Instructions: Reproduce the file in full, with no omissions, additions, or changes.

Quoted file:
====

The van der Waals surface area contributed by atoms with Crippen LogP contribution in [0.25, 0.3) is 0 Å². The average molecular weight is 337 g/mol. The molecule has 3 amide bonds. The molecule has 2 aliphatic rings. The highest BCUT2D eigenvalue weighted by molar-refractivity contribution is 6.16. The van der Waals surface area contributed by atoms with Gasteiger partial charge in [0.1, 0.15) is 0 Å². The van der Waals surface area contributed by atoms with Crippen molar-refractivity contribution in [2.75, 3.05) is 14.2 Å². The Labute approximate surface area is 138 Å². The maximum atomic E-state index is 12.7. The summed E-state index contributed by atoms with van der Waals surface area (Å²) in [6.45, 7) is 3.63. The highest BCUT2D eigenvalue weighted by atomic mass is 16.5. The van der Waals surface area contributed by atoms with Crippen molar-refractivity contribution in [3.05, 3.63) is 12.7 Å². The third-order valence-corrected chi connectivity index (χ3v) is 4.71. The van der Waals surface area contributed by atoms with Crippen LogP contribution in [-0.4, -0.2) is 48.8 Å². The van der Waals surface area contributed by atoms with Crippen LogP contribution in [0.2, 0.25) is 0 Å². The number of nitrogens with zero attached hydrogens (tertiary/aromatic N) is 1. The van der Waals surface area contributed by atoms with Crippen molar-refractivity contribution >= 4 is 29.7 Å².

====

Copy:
The van der Waals surface area contributed by atoms with Crippen LogP contribution in [0.25, 0.3) is 0 Å². The average molecular weight is 337 g/mol. The molecule has 3 amide bonds. The molecule has 2 aliphatic rings. The highest BCUT2D eigenvalue weighted by molar-refractivity contribution is 6.16. The van der Waals surface area contributed by atoms with Gasteiger partial charge in [0.1, 0.15) is 0 Å². The van der Waals surface area contributed by atoms with Crippen molar-refractivity contribution in [2.75, 3.05) is 14.2 Å². The Labute approximate surface area is 138 Å². The maximum atomic E-state index is 12.7. The summed E-state index contributed by atoms with van der Waals surface area (Å²) in [6.45, 7) is 3.63. The highest BCUT2D eigenvalue weighted by atomic mass is 16.5. The van der Waals surface area contributed by atoms with Crippen molar-refractivity contribution in [3.05, 3.63) is 12.7 Å². The third-order valence-corrected chi connectivity index (χ3v) is 4.71. The van der Waals surface area contributed by atoms with Crippen LogP contribution in [-0.4, -0.2) is 48.8 Å². The van der Waals surface area contributed by atoms with Crippen LogP contribution in [0.2, 0.25) is 0 Å². The number of nitrogens with zero attached hydrogens (tertiary/aromatic N) is 1. The van der Waals surface area contributed by atoms with Crippen molar-refractivity contribution >= 4 is 29.7 Å².